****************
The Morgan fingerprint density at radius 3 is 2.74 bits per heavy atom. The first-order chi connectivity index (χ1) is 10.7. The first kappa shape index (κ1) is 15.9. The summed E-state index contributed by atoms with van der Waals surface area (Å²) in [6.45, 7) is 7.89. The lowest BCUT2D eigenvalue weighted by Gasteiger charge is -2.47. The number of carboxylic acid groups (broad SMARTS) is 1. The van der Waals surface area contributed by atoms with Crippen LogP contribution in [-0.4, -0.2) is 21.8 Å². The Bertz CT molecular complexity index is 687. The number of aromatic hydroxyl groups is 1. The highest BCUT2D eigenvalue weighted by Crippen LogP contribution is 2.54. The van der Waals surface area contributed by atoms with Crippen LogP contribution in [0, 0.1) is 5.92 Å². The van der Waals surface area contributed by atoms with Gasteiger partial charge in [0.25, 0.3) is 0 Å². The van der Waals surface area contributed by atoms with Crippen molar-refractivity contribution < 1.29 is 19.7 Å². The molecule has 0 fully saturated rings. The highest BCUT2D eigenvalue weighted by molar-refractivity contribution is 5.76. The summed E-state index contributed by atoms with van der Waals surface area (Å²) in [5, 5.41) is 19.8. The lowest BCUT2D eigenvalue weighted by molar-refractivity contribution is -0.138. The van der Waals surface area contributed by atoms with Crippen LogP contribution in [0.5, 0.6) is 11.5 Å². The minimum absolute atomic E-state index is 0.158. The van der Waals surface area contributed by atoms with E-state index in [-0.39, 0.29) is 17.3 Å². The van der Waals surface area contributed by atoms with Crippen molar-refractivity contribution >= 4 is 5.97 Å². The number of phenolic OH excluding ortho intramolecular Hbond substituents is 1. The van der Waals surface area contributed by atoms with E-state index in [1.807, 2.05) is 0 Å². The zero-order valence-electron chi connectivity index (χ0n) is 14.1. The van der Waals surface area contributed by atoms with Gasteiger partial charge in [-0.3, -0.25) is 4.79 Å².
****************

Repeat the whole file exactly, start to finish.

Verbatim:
The Morgan fingerprint density at radius 3 is 2.74 bits per heavy atom. The first-order chi connectivity index (χ1) is 10.7. The first kappa shape index (κ1) is 15.9. The summed E-state index contributed by atoms with van der Waals surface area (Å²) in [6.45, 7) is 7.89. The lowest BCUT2D eigenvalue weighted by Gasteiger charge is -2.47. The number of carboxylic acid groups (broad SMARTS) is 1. The van der Waals surface area contributed by atoms with Crippen LogP contribution in [-0.4, -0.2) is 21.8 Å². The Bertz CT molecular complexity index is 687. The number of aromatic hydroxyl groups is 1. The highest BCUT2D eigenvalue weighted by Crippen LogP contribution is 2.54. The van der Waals surface area contributed by atoms with Crippen LogP contribution in [0, 0.1) is 5.92 Å². The van der Waals surface area contributed by atoms with Gasteiger partial charge in [0.25, 0.3) is 0 Å². The van der Waals surface area contributed by atoms with Crippen molar-refractivity contribution < 1.29 is 19.7 Å². The molecule has 0 fully saturated rings. The highest BCUT2D eigenvalue weighted by molar-refractivity contribution is 5.76. The summed E-state index contributed by atoms with van der Waals surface area (Å²) in [5, 5.41) is 19.8. The lowest BCUT2D eigenvalue weighted by molar-refractivity contribution is -0.138. The van der Waals surface area contributed by atoms with Crippen LogP contribution in [0.5, 0.6) is 11.5 Å². The minimum absolute atomic E-state index is 0.158. The van der Waals surface area contributed by atoms with E-state index in [-0.39, 0.29) is 17.3 Å². The van der Waals surface area contributed by atoms with Crippen molar-refractivity contribution >= 4 is 5.97 Å². The number of phenolic OH excluding ortho intramolecular Hbond substituents is 1. The van der Waals surface area contributed by atoms with E-state index in [1.807, 2.05) is 0 Å². The zero-order valence-electron chi connectivity index (χ0n) is 14.1. The van der Waals surface area contributed by atoms with Gasteiger partial charge in [-0.3, -0.25) is 4.79 Å².